On Covenant and Circumcision

Rabbi Julie Pelc Adler
May 12, 2013
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I think a lot about the idea (and reality!) of covenant in my work as the Director of the Berit Mila Program of Reform Judaism. Our program educates Jewish physicians and nurse midwives already proficient in performing infant circumcision about the specifically Jewish ritual of brit milah. Many of these medical practitioners become mohalim in their communities after studying Jewish texts, history, and ritual, preparing them to not merely use their medical knowledge to perform a procedure, but to help baby boys to join the covenant of the Jewish people.

I encounter a lot of misconceptions about the ritual of milah, the concept of covenant, and the significance of keeping the covenant. One of the most troubling misconceptions is the belief that circumcision and bris are synonymous. In fact, having a circumcision done in the hospital before the 8th day of the infant’s life is not brit mila. It may, in fact, be a “kosher” circumcision, but without the requisite timing (8th day), blessings (acknowledging the commandment and the intention to fulfill the sacred obligation of milah) and a trained mohel (or, in exigent circumstances, a knowledgable Jewish physician who has not been trained as a mohel), the circumcision is simply a medical procedure removing the foreskin, not a milestone in the Jewish lifecycle.

Misconceptions about circumcision itself abound as well. The “anti-circ” movement today is strong and vocal. Anti-circumcision advocates flood the media with mistruths and omissions, using words like “mutilation” to appeal to our collective consciences when, in fact, circumcision has potential health benefits. And yet, despite the medical benefits of infant circumcision, it’s important for us to distinguish between being advocates for circumcision and advocates for brit milah. As I mentioned earlier, circumcision and bris are not synonymous. As Jews, we should advocate for a brit milah not because of these medical benefits, but because we believe that entering baby boys into a covenant with God is an important and meaningful statement to and about our commitment to our everlasting relationship with the divine.
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God further said to Abraham, “As for you, you and your offspring to come throughout the ages shall keep My covenant. 10 Such shall be the covenant between Me and you and your offspring to follow which you shall keep: every male among you shall be circumcised. 11 You shall circumcise the flesh of your foreskin, and that shall be the sign of the covenant between Me and you. 12 And throughout the generations, every male among you shall be circumcised at the age of eight days. As for the homeborn slave and the one bought from an outsider who is not of your offspring, 13they must be circumcised, homeborn, and purchased alike. Thus shall My covenant be marked in your flesh as an everlasting pact. 14 And if any male who is uncircumcised fails to circumcise the flesh of his foreskin, that person shall be cut off from his kin; he has broken My covenant.” (Genesis 17:9-12).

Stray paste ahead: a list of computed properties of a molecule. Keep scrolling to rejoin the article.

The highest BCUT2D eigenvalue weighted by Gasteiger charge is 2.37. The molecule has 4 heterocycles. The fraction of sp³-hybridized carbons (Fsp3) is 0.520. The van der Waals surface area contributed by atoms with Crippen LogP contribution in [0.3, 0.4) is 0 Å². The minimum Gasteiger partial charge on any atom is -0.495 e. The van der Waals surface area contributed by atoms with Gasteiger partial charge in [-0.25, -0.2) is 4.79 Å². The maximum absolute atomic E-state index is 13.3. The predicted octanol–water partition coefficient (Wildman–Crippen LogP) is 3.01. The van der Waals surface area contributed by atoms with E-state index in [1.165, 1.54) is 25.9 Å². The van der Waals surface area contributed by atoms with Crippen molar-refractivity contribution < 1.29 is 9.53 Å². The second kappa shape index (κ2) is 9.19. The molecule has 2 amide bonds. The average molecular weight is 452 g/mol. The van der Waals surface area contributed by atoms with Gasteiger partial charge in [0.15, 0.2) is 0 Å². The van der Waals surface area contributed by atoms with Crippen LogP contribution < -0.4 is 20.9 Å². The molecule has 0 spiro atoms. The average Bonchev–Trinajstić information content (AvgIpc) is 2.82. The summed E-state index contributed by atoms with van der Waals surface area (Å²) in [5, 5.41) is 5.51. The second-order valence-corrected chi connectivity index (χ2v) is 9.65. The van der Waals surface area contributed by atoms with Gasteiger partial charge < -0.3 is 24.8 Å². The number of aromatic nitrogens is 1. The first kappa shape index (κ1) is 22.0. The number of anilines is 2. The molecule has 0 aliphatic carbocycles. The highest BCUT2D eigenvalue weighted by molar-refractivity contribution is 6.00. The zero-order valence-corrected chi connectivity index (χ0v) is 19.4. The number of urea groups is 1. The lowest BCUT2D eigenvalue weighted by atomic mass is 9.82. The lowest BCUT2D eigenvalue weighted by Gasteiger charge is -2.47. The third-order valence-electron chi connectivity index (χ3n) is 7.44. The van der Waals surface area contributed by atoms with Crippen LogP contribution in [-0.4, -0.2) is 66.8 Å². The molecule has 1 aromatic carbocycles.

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Rabbi Julie Pelc Adler works at the Aitz Hayim Center for Jewish Living in the suburbs of Chicago, Illinois. She also serves as the Director of the Berit Mila Program of Reform Judaism. She received master’s degrees from the University of Judaism and from Harvard Graduate School of Education and was ordained as a rabbi by Hebrew Union College—Jewish Institute of Religion in 2006, where she found deep meaning writing and researching her Rabbinic Thesis on the Book of Job: "Talk to Me: (Or, When More Bad Things Happen to Good People)." She is married to Rabbi Amitai Adler (also an S Blog contributor) and this year became Michael Zachary Joel Adler's mother.


  1. Thank you for distinguishing circumcision from the covenant. The list of contact details for celebrants of Brit Shalom (non-surgical baby-naming ceremonies) just passed a milestone with the addition of celebrant #100. There are now 53 Rabbis (one a professor of religious studies), 7 Cantors and 41 lay celebrants. There are celebrants in 34 states, two Canadian provinces and several other countries including Israel. http://tinyurl.com/britshalom

    “…circumcision has potential health benefits…”
    38 top paediatricions, heads and spokespeople for 22 paediatric associations in 17 countries, have just written to the AAP to show, using the AAP’s own figures, that the “benefits” do not outweigh the risks, or the ethical issues involved in surgically reducing a non-consenting person’s body.

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  2. Don’t forget the human rights issue that has been overlooked for too long, whose sex organ is it? doesn’t belong to any parent or any religion, belongs to the child who will become an adult someday. Can’t wait till this is made illegal which it already is for girls in many western countries. I want to see this made illegal for boys too. I don’t know who they thought they were doing a favor by having me circumcised but it wasn’t me. The favor no boy and few men would ask for, to be partially emascuated through circumcision. Don’t forget, to be jewish you don’t have to be circumcised!

    Posted by
    joe russo
  3. “circumcision and bris are not synonymous”

    A clarification: circumcision is an essential element of the brit. Or to put it another way, “brit milah” is a subset of “circumcision.”

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  4. Europe, Asia and South America must have an epidemic of foreskin-related health issues that we’re not hearing about. Show me some “potential health benefits” of circumcision that can’t be achieved through improved hygiene and safer sex practices.

    Posted by
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